Wisconsin Man Get A Six-Month Sentence After Breaking 20 Bones In Beating Of His Two-Month Old Daughter

View image on TwitterWe recently discussed the outrage over a woman getting four-months probation for laughing at the torture of a defenseless, disabled man and posting this crime on social media.  We have yet another absurd sentencing.

In Wisconsin, Richard A. Root, 21, was given six months in jail and seven years of probation after beating his 2-month-old daughter.  He broke more than 20 of the infant’s bones and caused bleeding in her brain. Six months.

Winnebago County Circuit Judge Thomas Gritton ordered Root to stay employed or attend school, avoid alcohol and drugs, and undergo counseling.

Last weekend we discussed a man who rightfully received five years for killing a dog.  However, you get a six-month sentence after almost killing a baby and breaking roughly ten percent of the bones in her body (including a broken leg and broken arm).

24 thoughts on “Wisconsin Man Get A Six-Month Sentence After Breaking 20 Bones In Beating Of His Two-Month Old Daughter”

  1. As awful as this is, who the hell was the judge who delivered this abomination of a sentence? S/he deserves to be incarcerated as much as he, perhaps more so. There is no rational basis for incarcerating someone for years for possession of marihuana, yet he gets kissed for an atrocious act of child abuse! I weep for the criminal justice system, in which I participated for 50 years, as it succumbs to the chaos of the world.

  2. Oh my God, did she get brain damage? Permanent injuries? Did she die of her injuries?

    What kind of monster either does this to a baby, or gives the perpetrator only 6 months?


  4. Push him out of airplane sans parachute at around 10K feet. Let him think about a few things before he becomes one with the ground.

  5. Of course, he was really and truly sorry, will make amends, found Jesus, wants to improve his life, will work for world peace and vows to complete his education. Have I missed any of the other usual excuses to avoid punishment for pure evil?

  6. Is Castration too severe for this guy? And I don’t mean chemical! This is before he spends many years in prison. I’m sure he will be partnered up with a great roommate. Me and my wife had 2 children. Patience is a big word when it comes to kids.

    1. Well, it is not beyond the realm of possibility here.

      RCW 9.92.100 Prevention of Procreation

      Whenever any person shall be adjudged guilty of carnal abuse of a female person under the age of ten years, or of rape, or shall be adjudged to be an habitual criminal, the court may, in addition to such other punishment or confinement as may be imposed, direct an operation to be performed upon such person, for the prevention of procreation.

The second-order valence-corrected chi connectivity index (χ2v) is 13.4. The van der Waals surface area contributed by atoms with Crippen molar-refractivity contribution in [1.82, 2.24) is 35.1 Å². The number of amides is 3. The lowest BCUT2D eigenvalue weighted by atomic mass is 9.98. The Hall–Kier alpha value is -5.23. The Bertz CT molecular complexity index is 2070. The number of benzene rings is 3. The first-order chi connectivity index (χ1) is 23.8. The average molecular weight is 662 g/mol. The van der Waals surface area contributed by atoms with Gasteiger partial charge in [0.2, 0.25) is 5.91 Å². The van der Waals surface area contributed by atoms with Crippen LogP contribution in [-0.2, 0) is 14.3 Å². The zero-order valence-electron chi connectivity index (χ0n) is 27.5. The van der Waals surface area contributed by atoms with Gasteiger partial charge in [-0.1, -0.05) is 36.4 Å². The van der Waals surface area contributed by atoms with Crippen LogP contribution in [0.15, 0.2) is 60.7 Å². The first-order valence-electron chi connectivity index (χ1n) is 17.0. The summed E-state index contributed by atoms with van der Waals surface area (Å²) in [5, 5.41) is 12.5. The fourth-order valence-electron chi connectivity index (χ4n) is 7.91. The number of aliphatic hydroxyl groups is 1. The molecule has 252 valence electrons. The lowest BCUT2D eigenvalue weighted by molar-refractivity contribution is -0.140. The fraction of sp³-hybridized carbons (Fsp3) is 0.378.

[ 1909 c 249 § 35; RRS § 2287.]

  7. Get ‘Real Time’ with Bill Maher, “If I could trade that experience (of being beaten in the playground), for being gently masturbated by a Pop Star – I would do it in a hearbeat!”

  8. I certainly hope that the counseling helps. If it goes on long enough.

    Not clear that jail time will.

          1. Actually “Recovered” might be better, as in “We arrived too late to rescue him. So it was a recovery.”

  9. Hopefully if the prosecution is inclined, it will appeal the sentence if that is possible in Wisconsin’s criminal procedure. It would be interesting for someone with experience on the state’s sentencing guidelines to chime in here.

    Here is what I believe to be the crime charged: Neglecting a child resulting in great bodily harm

    948.21  Neglecting a child.

    (1) Any person who is responsible for a child’s welfare who, through his or her actions or failure to take action, intentionally contributes to the neglect of the child is guilty of one of the following:

    (a) A Class A misdemeanor.

    (b) A Class H felony if bodily harm is a consequence.

    (c) A Class F felony if great bodily harm is a consequence.

    (d) A Class D felony if death is a consequence.

    (2) Under sub. (1), a person responsible for the child’s welfare contributes to the neglect of the child although the child does not actually become neglected if the natural and probable consequences of the person’s actions or failure to take action would be to cause the child to become neglected.

    Under Wisonsin Statute 939.5:

    (1) Felonies in the statutes are classified as follows:
    (f) For a Class F felony, a fine not to exceed $25,000 or imprisonment not to exceed 12 years and 6 months, or both.

    I did not see any minimum sentencing so I suspect there is a great amount of discretion available to judges on what that might be. Again, someone from Wisconsin needs to clarify this.

    For myself, I cannot find a mitigating circumstance sufficient to not punish this man on the higher end of the spectrum.

  10. OMG, white people do this too?

    I thought this was only a black thing!

    I’m sure squeek can elucidate all the reasons why this happened, while she whittles a matchstick with her $14 knife.

  11. I don’t even know what to say anymore. Hopefully he will relinquish his parental rights. Hopefully someone in his family will force him to do this

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Res ipsa loquitur – The thing itself speaks
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